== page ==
By Gui Oliveira
Richmond District photographer Yameen has basically lived his entire life in pursuit of creativity. His passion for creative expression began at the tender age of 6 or 7 with a Fisher-Price 110mm film camera, a hobby that would eventually develop into music and video production in his teen years and into adulthood.
In high school he learned how to roll, develop and make his own prints. He continued to shoot film into his adult years and in 1998 purchased his first digital point-and-shoot camera.
Yameen is originally from Philadelphia. He first moved to Oakland in 2001 after building a website for his favorite band, the Hieroglyphics, based in Oakland. The group spotted the website and asked him to make it official. Over time, he also went on to play music with the group.
“Back in 1995 that was not common, and we ended up getting a lot of media attention because of that,” Yameen said. “So, at the age of 16, I became like a professional in the music industry”
In fact, as a young adult, Yameen dropped out of college after one semester to pursue music professionally, he made the Bay Area his permanent home. He bounced between Oakland and San Francisco until settling in the Richmond District in 2008 where he and his partner currently reside.
The Richmond District is like Yameen’s canvas for street photography with its dense fog that blankets the neighborhood, along with the grid-like streets lined with ordinary yet unique family homes he has come to appreciate through a lens.
Yameen’s street photography style enables him to see, capture and document the ordinary, many day-to-day happenings that go unnoticed. Rather than wandering around the bustling areas in the City, like the Mission or Civic Center, he usually prefers the stillness of the Richmond District and western neighborhoods.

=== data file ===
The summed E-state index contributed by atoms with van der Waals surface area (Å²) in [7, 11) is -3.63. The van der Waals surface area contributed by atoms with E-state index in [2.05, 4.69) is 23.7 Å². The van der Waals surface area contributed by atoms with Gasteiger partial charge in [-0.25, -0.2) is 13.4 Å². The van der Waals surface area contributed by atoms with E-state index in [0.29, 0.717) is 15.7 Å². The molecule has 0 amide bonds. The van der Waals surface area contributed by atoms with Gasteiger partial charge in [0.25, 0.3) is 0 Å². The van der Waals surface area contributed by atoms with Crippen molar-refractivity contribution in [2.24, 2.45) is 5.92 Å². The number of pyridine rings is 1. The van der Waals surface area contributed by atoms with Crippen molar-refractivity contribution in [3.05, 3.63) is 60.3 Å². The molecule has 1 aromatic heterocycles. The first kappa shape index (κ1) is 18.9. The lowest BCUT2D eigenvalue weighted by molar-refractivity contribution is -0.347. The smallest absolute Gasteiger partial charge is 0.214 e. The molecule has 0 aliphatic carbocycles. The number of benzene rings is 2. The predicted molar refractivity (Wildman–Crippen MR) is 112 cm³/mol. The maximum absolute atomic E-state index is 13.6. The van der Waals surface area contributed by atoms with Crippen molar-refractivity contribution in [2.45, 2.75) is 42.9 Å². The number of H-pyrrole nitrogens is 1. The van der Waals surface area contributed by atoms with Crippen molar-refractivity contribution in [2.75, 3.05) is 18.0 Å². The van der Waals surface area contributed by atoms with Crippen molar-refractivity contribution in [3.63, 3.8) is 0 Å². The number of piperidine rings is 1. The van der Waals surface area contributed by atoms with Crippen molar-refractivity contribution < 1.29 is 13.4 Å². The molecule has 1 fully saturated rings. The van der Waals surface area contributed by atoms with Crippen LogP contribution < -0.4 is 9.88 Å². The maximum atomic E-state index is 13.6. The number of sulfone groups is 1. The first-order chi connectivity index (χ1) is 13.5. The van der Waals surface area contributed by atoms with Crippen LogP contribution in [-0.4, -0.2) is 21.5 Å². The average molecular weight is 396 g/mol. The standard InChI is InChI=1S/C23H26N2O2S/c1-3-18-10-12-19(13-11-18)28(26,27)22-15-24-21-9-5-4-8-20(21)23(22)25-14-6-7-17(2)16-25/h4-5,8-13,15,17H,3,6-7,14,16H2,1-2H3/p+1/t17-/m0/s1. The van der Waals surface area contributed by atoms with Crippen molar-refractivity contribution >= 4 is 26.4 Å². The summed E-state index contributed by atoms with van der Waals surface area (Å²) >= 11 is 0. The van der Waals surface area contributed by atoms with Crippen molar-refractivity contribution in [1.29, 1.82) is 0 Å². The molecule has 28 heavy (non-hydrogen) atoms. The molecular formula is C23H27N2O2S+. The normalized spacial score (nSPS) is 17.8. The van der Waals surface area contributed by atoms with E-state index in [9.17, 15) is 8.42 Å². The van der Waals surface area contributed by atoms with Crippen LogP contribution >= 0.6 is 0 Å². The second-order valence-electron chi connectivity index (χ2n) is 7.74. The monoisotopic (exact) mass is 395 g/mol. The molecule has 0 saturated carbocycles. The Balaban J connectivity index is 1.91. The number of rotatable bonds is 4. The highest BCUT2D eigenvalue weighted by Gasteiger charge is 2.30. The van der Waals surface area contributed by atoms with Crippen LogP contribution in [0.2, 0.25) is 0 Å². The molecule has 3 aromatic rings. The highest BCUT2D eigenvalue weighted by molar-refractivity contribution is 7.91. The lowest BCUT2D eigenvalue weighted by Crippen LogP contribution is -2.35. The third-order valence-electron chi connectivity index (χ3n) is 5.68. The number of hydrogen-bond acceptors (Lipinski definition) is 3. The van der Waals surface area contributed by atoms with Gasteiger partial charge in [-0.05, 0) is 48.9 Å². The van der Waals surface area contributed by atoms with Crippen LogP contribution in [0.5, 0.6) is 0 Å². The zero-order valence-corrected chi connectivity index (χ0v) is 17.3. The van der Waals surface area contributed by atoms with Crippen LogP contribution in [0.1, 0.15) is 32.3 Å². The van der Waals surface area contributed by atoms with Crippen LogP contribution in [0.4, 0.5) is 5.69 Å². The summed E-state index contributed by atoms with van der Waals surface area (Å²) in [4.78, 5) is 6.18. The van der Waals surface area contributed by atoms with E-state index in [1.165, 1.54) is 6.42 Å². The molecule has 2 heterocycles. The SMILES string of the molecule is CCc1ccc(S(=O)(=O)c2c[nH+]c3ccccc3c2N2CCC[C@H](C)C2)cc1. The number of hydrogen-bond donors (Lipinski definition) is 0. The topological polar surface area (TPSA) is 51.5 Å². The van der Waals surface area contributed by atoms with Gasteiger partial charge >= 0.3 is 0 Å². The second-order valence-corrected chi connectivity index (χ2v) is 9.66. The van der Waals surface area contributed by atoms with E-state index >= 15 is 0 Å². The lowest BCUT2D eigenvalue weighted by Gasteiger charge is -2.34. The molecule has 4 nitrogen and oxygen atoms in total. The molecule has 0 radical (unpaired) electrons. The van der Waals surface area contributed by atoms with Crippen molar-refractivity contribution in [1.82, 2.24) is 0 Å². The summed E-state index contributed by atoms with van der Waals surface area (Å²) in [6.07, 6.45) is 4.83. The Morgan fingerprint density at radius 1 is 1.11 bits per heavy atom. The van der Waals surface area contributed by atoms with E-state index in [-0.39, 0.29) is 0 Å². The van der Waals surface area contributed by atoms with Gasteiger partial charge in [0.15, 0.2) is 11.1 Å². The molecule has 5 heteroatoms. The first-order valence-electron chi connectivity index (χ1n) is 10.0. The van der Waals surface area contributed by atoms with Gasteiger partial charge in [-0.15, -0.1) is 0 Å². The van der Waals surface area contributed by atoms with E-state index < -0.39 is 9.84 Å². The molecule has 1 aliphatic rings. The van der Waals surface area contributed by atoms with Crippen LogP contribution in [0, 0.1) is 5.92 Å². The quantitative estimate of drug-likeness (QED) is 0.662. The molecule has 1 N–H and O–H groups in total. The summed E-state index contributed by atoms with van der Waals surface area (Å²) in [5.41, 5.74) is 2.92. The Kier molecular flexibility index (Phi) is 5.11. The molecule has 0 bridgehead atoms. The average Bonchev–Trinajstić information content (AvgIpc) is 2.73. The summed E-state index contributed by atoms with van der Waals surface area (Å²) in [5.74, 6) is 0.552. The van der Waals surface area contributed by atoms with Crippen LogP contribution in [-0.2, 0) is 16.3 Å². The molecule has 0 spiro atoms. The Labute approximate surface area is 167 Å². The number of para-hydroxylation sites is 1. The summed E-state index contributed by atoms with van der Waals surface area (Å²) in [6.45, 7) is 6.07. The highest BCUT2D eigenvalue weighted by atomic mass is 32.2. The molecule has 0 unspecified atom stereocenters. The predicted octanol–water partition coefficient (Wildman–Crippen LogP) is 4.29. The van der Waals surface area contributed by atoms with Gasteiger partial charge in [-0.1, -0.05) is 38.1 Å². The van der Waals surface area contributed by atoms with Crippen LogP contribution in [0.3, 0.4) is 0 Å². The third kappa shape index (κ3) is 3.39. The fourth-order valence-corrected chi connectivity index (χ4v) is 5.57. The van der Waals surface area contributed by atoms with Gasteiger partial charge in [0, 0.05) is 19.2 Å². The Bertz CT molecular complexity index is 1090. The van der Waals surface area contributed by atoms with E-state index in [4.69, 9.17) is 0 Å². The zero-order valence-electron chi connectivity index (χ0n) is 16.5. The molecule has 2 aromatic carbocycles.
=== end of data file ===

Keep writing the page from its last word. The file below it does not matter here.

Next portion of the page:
“I just go through life kind of sifting through everything – the good, the bad, the awkward, the hilarious – and just curate that as part of my life,” he said. Ordinary things like an empty laundromat, vehicles parked on the street, or an exterior shot of a local shop are some of the things he focuses on when exploring the streets with camera in hand. One particular photo of the 4 Star Theater he captured at night in the midst of thick fog made the picture so much more dramatic.
One big motivator for his photography is the need to document the places he visits. The big challenge in street photography in essence is to capture “people in their moment, in their element, and I just love seeing that and documenting that. I love documenting life,” he said. It’s a style of photography that requires time, patience, creativity and perhaps some luck to be at the right place when that photographic moment occurs.
Yameen shoots with a Fujifilm X100V, a digital-rangefinder-style camera at a focal length of 35mm for street photography. He also owns a Nikon L35AF film camera that was made in the 1980s and shares similarities to the X100V. But despite shooting film for many years, it’s become pretty expensive, so he usually ends up taking the rangefinder out on neighborhood walks. His post-production work is very minimal editing for white balance, brightness and shadows in a film lab.
Yameen recently teamed up with Nicole Meldahl of the Western Neighborhoods Project (WNP) to photograph its recent exhibit at the Cliff House. Preserving San Francisco’s western neighborhoods is the WNP’s mission.
“We love Yameen and have highlighted his work in the past. The timelessness of his photography is what caught our attention,” Meldahl said. “His framing and perspective are so wonderful, intimate. You can tell the person looking through the lens loves this City.”
See more of Yameen’s photos on Instagram @filmhowyalike or at yameen.com.
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